Overall the attitude towards health care robots of both the patients and the personnel is tolerant, but there are also worries. The biggest worries of the patients are the lack of knowledge and the fear of losing human contact, whereas the personnel is worried about being replaced with technology and not getting enough technical support.

Summarized, a social robot is ethical if it is supportive and can be used voluntarily.

Creating a social robot

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The event ended with a quick workshop where we got to design our own social robots with the help of Futurice’s Social Robot Design Toolkit. The toolkit consisted of different canvases that guided us from defining the user group and their needs to thinking about different problems and solutions as well as defining our design guidelines and finally creating the robot design MVP.

The canvases loosely followed the double diamond process, though we of course didn’t have time for actual research or user testing. There were also elements specific to robot design such as thinking about the sensors and communication technologies, and defining the possible problems and solutions also from the robot point of view. Also ethics were strongly present on almost each of the canvases.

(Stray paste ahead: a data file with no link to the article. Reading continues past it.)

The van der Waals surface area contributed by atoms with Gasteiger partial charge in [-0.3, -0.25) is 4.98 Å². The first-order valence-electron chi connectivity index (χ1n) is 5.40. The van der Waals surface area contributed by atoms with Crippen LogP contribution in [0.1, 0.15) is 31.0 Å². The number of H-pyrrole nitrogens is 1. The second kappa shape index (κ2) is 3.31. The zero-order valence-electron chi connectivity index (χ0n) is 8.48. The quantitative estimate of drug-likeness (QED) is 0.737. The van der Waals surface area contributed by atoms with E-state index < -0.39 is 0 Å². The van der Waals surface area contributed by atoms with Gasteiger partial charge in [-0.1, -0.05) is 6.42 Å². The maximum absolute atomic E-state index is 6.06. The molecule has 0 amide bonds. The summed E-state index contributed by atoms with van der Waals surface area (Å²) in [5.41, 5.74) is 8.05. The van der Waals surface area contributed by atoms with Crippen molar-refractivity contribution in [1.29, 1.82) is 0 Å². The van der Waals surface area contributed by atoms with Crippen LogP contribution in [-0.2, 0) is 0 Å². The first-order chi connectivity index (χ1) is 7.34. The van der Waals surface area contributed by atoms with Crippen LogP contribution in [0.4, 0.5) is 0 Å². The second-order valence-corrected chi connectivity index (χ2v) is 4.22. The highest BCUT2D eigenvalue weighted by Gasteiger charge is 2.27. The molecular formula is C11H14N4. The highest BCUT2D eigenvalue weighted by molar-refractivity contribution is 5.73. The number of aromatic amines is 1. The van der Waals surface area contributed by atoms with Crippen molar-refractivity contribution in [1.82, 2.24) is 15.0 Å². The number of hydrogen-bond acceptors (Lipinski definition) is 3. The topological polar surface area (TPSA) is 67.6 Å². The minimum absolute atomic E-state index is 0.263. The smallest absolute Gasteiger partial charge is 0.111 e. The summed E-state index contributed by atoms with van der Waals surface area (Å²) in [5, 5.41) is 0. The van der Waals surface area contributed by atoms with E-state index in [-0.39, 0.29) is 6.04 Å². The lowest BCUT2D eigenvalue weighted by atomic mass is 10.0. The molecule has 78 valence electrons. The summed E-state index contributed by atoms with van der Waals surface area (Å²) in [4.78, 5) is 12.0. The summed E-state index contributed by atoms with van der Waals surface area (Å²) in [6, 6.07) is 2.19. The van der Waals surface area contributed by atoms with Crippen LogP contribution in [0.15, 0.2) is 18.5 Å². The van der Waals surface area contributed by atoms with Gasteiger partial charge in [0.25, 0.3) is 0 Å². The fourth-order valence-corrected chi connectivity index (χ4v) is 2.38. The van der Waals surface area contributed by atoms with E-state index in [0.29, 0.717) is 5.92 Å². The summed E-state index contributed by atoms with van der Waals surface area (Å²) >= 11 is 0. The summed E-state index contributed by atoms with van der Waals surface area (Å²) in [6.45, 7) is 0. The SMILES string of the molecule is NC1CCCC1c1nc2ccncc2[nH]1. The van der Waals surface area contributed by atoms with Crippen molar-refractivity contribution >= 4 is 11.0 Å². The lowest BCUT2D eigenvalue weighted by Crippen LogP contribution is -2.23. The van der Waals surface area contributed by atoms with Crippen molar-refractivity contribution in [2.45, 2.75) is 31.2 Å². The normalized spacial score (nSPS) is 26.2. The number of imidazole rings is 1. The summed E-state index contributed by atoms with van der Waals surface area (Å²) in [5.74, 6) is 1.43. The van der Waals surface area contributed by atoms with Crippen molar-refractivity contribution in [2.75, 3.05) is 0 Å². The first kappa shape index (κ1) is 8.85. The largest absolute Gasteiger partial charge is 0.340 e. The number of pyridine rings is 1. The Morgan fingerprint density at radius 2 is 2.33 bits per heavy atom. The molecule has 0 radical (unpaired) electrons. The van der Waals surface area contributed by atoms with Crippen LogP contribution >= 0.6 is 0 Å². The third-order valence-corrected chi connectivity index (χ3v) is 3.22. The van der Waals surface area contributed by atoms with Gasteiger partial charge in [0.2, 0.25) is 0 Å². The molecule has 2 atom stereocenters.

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Our team came up with Bud – a personalized companion for kids with chronic diseases. Bud welcomes the kids in the hospital and supports them during their patient journey, maybe even turning the unpleasant hospital visits into something cool and enjoyable.

Due to the limited time reserved for the workshop we unfortunately didn’t have time to go through all the canvases properly. However, the process brings a nice human-centric touch to designing robots and I would definitely like to try it again – though as a M.Sc. in automation technology I would only use it as an additional thought provoker to the technical design.

More information and ideas:

https://www.futuricerobotics.com/

https://spiceprogram.org/other-encounter/

Practical Design Thinking – Power of Fast Prototyping

The Course in Practical Design Thinking at Laurea was definitely a wow-moment. After two days of practicing design thinking we left inspired and empowered to take a new look of our life and work challenges. It f I would to choose the most powerful powerful tool I learned during this course it would be rapid prototyping.

What Fast Prototyping really is ?

Fast prototyping is a method often used by designers in Elaboration Phase (Tschimmel, K. 2012) or in Ideation Phase (Brown, T.,  2008)